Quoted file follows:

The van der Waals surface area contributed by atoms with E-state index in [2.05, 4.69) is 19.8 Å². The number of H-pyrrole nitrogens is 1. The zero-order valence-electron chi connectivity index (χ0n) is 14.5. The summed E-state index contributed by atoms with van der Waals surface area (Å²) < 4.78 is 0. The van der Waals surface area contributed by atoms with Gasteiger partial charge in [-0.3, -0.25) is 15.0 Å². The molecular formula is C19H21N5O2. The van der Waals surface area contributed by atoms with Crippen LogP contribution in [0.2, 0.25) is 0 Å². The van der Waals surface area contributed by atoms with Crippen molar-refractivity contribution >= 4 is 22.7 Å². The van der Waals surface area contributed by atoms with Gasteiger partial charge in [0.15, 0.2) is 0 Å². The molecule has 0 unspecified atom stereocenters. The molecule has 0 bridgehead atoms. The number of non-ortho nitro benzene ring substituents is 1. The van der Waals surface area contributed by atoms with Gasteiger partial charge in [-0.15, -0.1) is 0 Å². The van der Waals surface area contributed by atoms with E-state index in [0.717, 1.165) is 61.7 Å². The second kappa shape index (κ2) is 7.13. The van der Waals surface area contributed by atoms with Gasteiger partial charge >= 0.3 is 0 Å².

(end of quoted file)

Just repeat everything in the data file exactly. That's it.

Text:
The van der Waals surface area contributed by atoms with E-state index in [2.05, 4.69) is 19.8 Å². The number of H-pyrrole nitrogens is 1. The zero-order valence-electron chi connectivity index (χ0n) is 14.5. The summed E-state index contributed by atoms with van der Waals surface area (Å²) < 4.78 is 0. The van der Waals surface area contributed by atoms with Gasteiger partial charge in [-0.3, -0.25) is 15.0 Å². The molecular formula is C19H21N5O2. The van der Waals surface area contributed by atoms with Crippen LogP contribution in [0.2, 0.25) is 0 Å². The van der Waals surface area contributed by atoms with Crippen molar-refractivity contribution >= 4 is 22.7 Å². The van der Waals surface area contributed by atoms with Gasteiger partial charge in [0.15, 0.2) is 0 Å². The molecule has 0 unspecified atom stereocenters. The molecule has 0 bridgehead atoms. The number of non-ortho nitro benzene ring substituents is 1. The van der Waals surface area contributed by atoms with Gasteiger partial charge in [-0.15, -0.1) is 0 Å². The van der Waals surface area contributed by atoms with E-state index in [0.717, 1.165) is 61.7 Å². The second kappa shape index (κ2) is 7.13. The van der Waals surface area contributed by atoms with Gasteiger partial charge >= 0.3 is 0 Å².